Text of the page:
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Author Topic: Why does the double slit pattern disappear in this experiment?  (Read 5165 times)

Offline sciconoclast

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      Why does the double slit pattern in this experiment disappear when the light paths are vertically separated prior to convergence?

      If laser light is split into separate paths and then redirected by mirrors to converge at a screen 15m ahead after passing through different 0.75mm slits, separated by 6.00mm, a double slit pattern occurs if the paths are vertically parallel.   A barrier shield is place between the two paths prior to the double slits to assure that the paths are separate.    If the two paths are not vertically parallel, separated vertically by 10mm at the double slits, but still converge at the screen there is only a single slit pattern instead of a double slit pattern. 

      Why is the double slit pattern absent when there is still a convergence of multiple probable paths?   What is happening here?

      Experiment Diagram



 

Offline graham.d

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The diagrams are not very clear. Could you also be a bit more explicit in your description: what do you mean by vertically parallel - do you mean the beams from the final two mirrors are parallel? This is a problem because noticeable interference will only occur if the angular spread (divergence) in each beam is greater than the converging angle from the final two mirrors. The drawings make this converging angle look rather large although if the screen is 15m away this is not so bad as the drawing suggests. With the spacings you have I would not expect the barrier screen alone to do anything much; is this the case?
 

 

Offline sciconoclast

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Thanks for your inquiry.

Your assumption that the barrier screen alone does not do anything much is correct.   It is only there to make sure absolutely no light from one path crosses over to pass through the other slit.

When all the light paths are in a horizontal plane there is double slit spacing.   The mirrors are focused for the paths to converge 15.15m from the double screen.  This is a very narrow angle with the center of the paths only 6.75mm apart when passing through the slits.

If the screen is moved closer to the double slit or father away the spacing is still double slit spacing but there is two center intensities.   At the point of focused convergence the patterns overlap or join to form a double slit pattern with a single intensity.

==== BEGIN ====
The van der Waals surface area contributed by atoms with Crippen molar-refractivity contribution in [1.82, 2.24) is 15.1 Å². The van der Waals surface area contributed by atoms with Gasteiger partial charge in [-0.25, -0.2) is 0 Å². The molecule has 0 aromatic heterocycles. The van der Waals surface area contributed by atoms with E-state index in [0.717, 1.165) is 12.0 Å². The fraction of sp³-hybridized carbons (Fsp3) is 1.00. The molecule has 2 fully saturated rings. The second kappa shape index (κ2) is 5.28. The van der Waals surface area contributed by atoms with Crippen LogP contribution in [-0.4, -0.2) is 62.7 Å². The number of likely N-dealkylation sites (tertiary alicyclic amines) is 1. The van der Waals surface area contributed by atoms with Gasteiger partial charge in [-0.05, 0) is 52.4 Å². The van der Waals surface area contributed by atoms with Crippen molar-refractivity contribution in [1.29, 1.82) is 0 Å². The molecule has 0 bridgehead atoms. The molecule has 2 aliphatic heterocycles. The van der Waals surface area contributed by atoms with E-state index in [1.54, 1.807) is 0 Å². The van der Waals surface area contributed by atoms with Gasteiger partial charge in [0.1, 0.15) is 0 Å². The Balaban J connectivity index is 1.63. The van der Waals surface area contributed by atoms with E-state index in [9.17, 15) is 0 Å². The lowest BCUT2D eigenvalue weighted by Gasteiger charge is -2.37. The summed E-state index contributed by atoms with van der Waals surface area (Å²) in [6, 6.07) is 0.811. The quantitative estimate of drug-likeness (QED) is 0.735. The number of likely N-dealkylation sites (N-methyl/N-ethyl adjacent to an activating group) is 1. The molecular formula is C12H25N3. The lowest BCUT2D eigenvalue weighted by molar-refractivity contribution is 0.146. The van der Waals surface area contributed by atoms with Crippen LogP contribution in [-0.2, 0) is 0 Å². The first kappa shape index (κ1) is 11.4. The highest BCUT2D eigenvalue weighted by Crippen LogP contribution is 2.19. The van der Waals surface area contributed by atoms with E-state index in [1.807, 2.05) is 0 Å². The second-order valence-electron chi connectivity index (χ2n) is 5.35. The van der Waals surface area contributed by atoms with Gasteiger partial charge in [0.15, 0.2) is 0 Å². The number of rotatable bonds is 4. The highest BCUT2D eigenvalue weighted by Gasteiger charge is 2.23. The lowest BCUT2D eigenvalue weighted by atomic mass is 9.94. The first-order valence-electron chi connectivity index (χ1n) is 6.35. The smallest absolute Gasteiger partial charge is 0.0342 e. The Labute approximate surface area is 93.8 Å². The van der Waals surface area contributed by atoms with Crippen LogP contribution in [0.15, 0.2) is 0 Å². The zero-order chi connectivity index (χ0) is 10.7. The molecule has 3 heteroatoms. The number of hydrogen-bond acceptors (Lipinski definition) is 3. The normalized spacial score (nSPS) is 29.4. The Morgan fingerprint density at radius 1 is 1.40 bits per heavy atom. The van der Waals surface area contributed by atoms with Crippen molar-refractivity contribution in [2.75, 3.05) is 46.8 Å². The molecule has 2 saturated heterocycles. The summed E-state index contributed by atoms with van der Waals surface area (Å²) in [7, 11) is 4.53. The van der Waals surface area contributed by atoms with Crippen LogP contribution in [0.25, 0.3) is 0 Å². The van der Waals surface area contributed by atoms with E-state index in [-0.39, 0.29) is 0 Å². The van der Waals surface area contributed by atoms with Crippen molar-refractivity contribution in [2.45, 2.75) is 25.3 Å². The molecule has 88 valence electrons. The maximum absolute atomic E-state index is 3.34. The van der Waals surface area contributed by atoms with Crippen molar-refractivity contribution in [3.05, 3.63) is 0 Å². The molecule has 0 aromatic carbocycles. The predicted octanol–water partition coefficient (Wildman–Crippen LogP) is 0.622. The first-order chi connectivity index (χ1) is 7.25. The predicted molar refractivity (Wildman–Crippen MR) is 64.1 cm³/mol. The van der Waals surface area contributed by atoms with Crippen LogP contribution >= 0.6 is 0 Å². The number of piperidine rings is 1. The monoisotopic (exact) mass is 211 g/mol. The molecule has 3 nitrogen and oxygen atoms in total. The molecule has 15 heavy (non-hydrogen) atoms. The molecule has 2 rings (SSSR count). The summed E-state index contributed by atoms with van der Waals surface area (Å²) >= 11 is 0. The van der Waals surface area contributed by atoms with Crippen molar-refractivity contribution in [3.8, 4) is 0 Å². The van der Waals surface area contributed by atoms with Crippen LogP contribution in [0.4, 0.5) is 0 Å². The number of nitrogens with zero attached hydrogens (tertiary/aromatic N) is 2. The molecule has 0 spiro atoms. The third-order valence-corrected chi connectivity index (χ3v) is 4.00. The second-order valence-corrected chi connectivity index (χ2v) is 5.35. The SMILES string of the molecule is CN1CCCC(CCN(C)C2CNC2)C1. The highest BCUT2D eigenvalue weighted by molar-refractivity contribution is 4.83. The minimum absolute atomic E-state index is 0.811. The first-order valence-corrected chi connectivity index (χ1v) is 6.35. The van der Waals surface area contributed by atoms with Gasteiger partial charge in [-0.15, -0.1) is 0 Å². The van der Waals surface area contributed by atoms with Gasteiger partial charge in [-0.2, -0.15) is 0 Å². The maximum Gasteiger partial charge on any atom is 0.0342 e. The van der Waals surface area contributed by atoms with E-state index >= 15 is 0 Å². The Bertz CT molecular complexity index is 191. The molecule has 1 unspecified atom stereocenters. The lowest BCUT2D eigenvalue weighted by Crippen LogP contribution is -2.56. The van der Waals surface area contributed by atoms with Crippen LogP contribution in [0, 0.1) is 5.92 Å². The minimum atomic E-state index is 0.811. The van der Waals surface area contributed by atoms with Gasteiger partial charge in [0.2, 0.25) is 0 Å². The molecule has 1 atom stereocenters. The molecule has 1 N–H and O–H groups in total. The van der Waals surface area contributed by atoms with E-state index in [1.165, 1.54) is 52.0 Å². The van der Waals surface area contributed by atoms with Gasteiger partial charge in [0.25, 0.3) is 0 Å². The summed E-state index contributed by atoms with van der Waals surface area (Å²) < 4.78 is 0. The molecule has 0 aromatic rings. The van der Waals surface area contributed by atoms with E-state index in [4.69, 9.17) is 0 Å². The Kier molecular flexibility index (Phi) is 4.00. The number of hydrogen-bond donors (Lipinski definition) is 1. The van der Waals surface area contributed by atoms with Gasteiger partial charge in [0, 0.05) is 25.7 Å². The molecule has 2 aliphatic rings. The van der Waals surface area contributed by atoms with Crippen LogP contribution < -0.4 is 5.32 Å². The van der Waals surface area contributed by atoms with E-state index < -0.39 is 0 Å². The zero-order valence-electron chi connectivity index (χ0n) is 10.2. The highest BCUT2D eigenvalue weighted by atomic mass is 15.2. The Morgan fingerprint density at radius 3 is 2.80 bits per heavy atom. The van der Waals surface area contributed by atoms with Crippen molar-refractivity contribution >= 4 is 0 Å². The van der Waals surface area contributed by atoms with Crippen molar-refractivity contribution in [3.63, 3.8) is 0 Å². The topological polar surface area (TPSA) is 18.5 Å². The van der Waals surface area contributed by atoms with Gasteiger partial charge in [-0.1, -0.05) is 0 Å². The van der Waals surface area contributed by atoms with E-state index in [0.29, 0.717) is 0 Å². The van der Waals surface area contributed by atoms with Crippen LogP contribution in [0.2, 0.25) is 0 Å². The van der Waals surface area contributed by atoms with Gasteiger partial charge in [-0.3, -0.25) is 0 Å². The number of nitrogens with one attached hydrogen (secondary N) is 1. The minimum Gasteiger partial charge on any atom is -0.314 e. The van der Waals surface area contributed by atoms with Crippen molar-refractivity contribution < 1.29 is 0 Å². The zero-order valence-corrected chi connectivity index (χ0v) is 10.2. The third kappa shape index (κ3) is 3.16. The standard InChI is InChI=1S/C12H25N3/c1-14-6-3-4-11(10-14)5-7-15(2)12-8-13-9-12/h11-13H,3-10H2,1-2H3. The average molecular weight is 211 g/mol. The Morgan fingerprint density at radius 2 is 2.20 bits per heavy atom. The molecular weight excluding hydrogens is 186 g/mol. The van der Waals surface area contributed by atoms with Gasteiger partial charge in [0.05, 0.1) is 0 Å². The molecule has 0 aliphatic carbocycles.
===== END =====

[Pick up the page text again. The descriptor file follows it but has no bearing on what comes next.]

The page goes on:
When the light paths do not lie in the same horizontal plane ( they of course are still in the same skewed plane ) the tight horizontal angle to the screen from the final mirrors is maintained.   The vertical angle is not as acute but it is still small as the the vertical separation at the double slits is only 10.00mm.

In this case when the screen is moved closer or farther from the double slit there are two broad separate center bans and peripheral bans all at single slit spacing.   At the point of focused convergence they overlap or merge to form a single, single slit pattern.

                                                   I hope this answers your question.
 

Offline graham.d

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It still isn't very clear, but these things are difficult to describe in words and the diagrams have not quite got enough resolution to view easily. I assume you mean the interference pattern disappears when the slits are arranged:

  I
    I
rather than

  I I

Is that right?
Even though the angles are arranged so that the beams focus at the same vertical level on the screen?

If this were a simple double slit experiment such a loss in the pattern could be because the slit seperation had become too large for the coherent beam or that the diffraction spread from each slit was not overlapping because of the vertical seperation. But because, in this case, of the arrangement of having seperate paths prior to te slits and angling the mirrors you should have overcome these problems.